4 items from 2014
The July 2014 Television Critics Association press tour kicked off on Tuesday (July 8) morning with a panel for Nielsen Media that nobody could understand because of sawing and hammering associated with hotel construction. Pity, that. Fortunately, we had no such trouble with the day's second panel, which was for Ovation, which likes to boast that it's "America's only arts network," in large part because networks previously associated with the arts have turned their programming over to wine-swilling housewives or burger-selling Wahlbergs. Ovation began with a panel for the child prodigy reality series "Young Marvels" and performances by a pre-teen singer and a pre-teen cellist, who both were relatively well-adjusted for underaged geniuses. And speaking of underaged geniuses, we followed with Daniel Radcliffe, who recalled his first press conference experience as an actor came not for anything Harry Potter-related, but at a TCA panel for "David Copperfield" way back in the day. »
- Daniel Fienberg
Patsy Byrne has died at the age of 80.
Metro reports that the veteran actress passed away on June 17 at Denville Hall, a retirement home for performers.
A post on the Blackadder Facebook page said: "Very saddened to hear that Blackadder has lost another amazing actor. Rip Patsy Byrne Aka Nursie Aka Bernard.
"You and Flashheart can flirt for an eternity now."
Born in Ashford, Kent, Byrne had an extensive career on British television and in the theatre.
She was most beloved for her role as Nursie on the popular 1980s comedy show Blackadder II.
Byrne is the second actor from the Blackadder II series to pass away this month.
Actor Rik Mayall, who played Flashheart on the show, recently died from an acute cardiac event.
Watch Byrne and Mayall in a clip »
Bob Hoskins dead at 71: Hoskins’ best movies included ‘Who Framed Roger Rabbit,’ ‘Mona Lisa’ (photo: Bob Hoskins in ‘Who Framed Roger Rabbit’ with Jessica Rabbit, voiced by Kathleen Turner) Bob Hoskins, who died at age 71 in London yesterday, April 29, 2014, from pneumonia (initially reported as “complications of Parkinson’s disease”), was featured in nearly 70 movies over the course of his four-decade film career. Hoskins was never a major box office draw — "I don’t think I’m the sort of material movie stars are made of — I’m five-foot-six-inches and cubic. My own mum wouldn’t call me pretty." Yet, this performer with attributes similar to those of Edward G. Robinson, James Cagney, and Lon Chaney had the lead in one of the biggest hits of the late ’80s. In 1988, Robert Zemeckis’ groundbreaking Who Framed Roger Rabbit, which seamlessly blended animated and live action footage, starred Hoskins as gumshoe Eddie Valiant, »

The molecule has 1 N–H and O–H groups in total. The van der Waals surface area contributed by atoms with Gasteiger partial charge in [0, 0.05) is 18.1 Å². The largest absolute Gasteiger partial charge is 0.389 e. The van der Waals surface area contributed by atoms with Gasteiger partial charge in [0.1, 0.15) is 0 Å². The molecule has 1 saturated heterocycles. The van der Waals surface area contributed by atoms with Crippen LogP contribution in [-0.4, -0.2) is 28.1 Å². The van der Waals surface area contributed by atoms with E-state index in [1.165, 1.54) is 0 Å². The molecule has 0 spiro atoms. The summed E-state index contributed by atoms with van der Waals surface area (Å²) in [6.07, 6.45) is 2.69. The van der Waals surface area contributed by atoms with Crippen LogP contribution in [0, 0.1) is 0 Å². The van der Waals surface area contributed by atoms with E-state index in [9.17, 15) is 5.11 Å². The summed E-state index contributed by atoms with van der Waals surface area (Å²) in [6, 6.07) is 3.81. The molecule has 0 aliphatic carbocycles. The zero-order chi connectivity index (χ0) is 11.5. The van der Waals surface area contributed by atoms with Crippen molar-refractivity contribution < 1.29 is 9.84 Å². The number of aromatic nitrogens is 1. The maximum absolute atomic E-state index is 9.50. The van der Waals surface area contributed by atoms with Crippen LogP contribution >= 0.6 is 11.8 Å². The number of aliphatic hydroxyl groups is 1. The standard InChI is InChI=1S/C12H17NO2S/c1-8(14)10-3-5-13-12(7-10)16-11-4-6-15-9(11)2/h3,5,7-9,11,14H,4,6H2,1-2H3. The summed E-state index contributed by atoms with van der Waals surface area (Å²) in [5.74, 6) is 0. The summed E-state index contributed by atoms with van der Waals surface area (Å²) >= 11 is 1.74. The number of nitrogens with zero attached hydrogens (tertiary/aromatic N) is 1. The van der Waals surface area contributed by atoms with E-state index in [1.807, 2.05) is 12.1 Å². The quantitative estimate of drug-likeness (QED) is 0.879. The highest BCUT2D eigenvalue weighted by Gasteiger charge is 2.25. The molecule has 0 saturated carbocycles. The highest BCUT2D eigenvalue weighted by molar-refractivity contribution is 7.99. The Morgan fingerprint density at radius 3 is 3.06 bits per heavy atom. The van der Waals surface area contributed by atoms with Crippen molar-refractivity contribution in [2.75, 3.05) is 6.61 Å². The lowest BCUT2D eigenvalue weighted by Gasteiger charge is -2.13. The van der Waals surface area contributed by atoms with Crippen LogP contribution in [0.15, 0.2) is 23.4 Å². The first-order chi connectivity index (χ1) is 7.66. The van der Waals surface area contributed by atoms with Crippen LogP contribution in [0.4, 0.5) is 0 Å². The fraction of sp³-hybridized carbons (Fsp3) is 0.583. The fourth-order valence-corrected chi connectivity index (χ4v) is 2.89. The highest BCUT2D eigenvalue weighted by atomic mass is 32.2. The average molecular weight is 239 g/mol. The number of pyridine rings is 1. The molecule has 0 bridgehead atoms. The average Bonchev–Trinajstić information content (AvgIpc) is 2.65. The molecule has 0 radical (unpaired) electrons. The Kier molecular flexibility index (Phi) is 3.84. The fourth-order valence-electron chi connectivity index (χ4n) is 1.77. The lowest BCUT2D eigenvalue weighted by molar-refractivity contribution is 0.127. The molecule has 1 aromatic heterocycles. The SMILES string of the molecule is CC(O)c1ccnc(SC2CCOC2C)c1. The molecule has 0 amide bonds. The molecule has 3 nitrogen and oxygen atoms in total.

- Andre Soares
Miscasting in films has always been a problem. A producer hires an actor thinking that he or she is perfect for a movie role only to find the opposite is true. Other times a star is hired for his box office draw but ruins an otherwise good movie because he looks completely out of place.
There have been many humdinger miscastings. You only have to laugh at John Wayne’s Genghis Khan (with Mongol moustache and gun-belt) in The Conqueror (1956), giggle at Marlon Brando’s woeful upper class twang as Fletcher Christian in Mutiny on the Bounty (1962) and cringe at Dick Van Dyke’s misbegotten cockney accent in Mary Poppins (1964). But as hilarious as these miscastings are, producers at the time didn’t think the same way, until after the event. At least they add a bit of camp value to a mediocre or downright awful movie.
In rare cases, »
4 items from 2014
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